The Fringes of Irish Society


( This was copied from my blog Vlaming in Ierland/Fleming in Ireland)

Imagine running away from home for fear of being bombed, tortured or killed. Imagine running away as fast as you can, your heart pounding, hearing your torturers run right behind you, coming closer and closer.

Suddenly you see a beautiful house, full of light and music, with Neon Lights outside spelling ‘Welcome, you are safe here’. You stop for a second, not believing that you finally found a safe place, you run forward and knock on the door. The door opens, a voice says, do come in, you are safe now. You are inside and for a moment all you can see is the light, all you can hear is the beautiful music, and you cry tears of relief and happiness, you are safe.

The day after your arrival in the safe haven of the Emerald Isle, though, reality kicks in. The gentle voice who welcomed you is now not so gentle any more, but is trying to make you see that you actually had no reason to run, that you were really just pretending and that a serious investigation is needed to find out whether you were indeed at risk of being killed or tortured, or if you were just hungry and needed a place with plenty of food.

As long as this investigation is running, they say, you can stay in a place called Direct Provision Centre, where you will get food, not the best food, but something you can eat and you may have to share your room with a few other people who also ran away from their countries, and you ask if you could maybe do some jobs to earn some money and find your own place and cook your own food while you wait for this investigation to finish, and the voice says ‘No’. Thou shalt not work! Thou shalt get 19€ a week to buy thyself a drink and a snack, but thou shalt not work!

So what do you do?

You try your best. You try and get on with the others in the Direct Provision houses. You befriend them and you chat to them and you soon find out you are all bored out of your minds.

So you put your pennies together and get some alcohol and organise a party. It feels good to be drunk, you want to do it again, but hey, your week’s 19 € is all gone. What to do?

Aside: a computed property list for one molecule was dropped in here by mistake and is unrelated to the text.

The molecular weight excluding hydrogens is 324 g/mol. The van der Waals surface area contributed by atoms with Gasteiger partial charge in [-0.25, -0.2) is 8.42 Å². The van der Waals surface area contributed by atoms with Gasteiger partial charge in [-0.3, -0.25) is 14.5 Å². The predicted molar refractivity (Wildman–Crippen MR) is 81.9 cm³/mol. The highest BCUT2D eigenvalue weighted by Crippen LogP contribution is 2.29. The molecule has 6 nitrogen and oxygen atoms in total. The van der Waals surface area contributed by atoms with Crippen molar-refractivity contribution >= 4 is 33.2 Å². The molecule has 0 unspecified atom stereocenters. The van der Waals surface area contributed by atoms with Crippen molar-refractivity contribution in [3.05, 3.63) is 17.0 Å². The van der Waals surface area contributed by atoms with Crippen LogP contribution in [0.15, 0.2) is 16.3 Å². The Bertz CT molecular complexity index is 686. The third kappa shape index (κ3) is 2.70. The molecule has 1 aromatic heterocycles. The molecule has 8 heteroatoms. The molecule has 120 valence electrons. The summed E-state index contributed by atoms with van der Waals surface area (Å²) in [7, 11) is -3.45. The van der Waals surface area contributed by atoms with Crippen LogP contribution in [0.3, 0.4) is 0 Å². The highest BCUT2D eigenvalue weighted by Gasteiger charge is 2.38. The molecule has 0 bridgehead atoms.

Maybe if you could do some work on the black? Don’t let the Direct Provision Centre’s manager notice, just go for walks around town, find a restaurant to wash the dishes where the owners don’t care if you have a work permit.

Go and paint houses, fix cars, anything, anything you used to do at home and can put to use here will do. A long as it is a little secret.

So you find a job like that and you work and earn less than the average worker, but more than the 19 € a week, and you are able to buy more alcohol and party and forget.

The more alcohol you consume the more people you meet who also drink to forget, and you soon form a circle of friends of the wrong kind.

You work on the black and you drink and you drink some more, but you are a grown-up man and you need sex. So you date drinking Irish girls who swear every two words and want an adventure with a man of a different colour. Drunk, of course.

You carry this on for a few months and you drink more and more until the day your drunken spirit starts a fight with another guy who thinks you screwed his woman. You return to your shared room with two black eyes and a few teeth missing and you fall asleep, or rather nearly in a coma.

You wake up with a bursting headache and stumble to the bathroom, and there you see yourself in the mirror.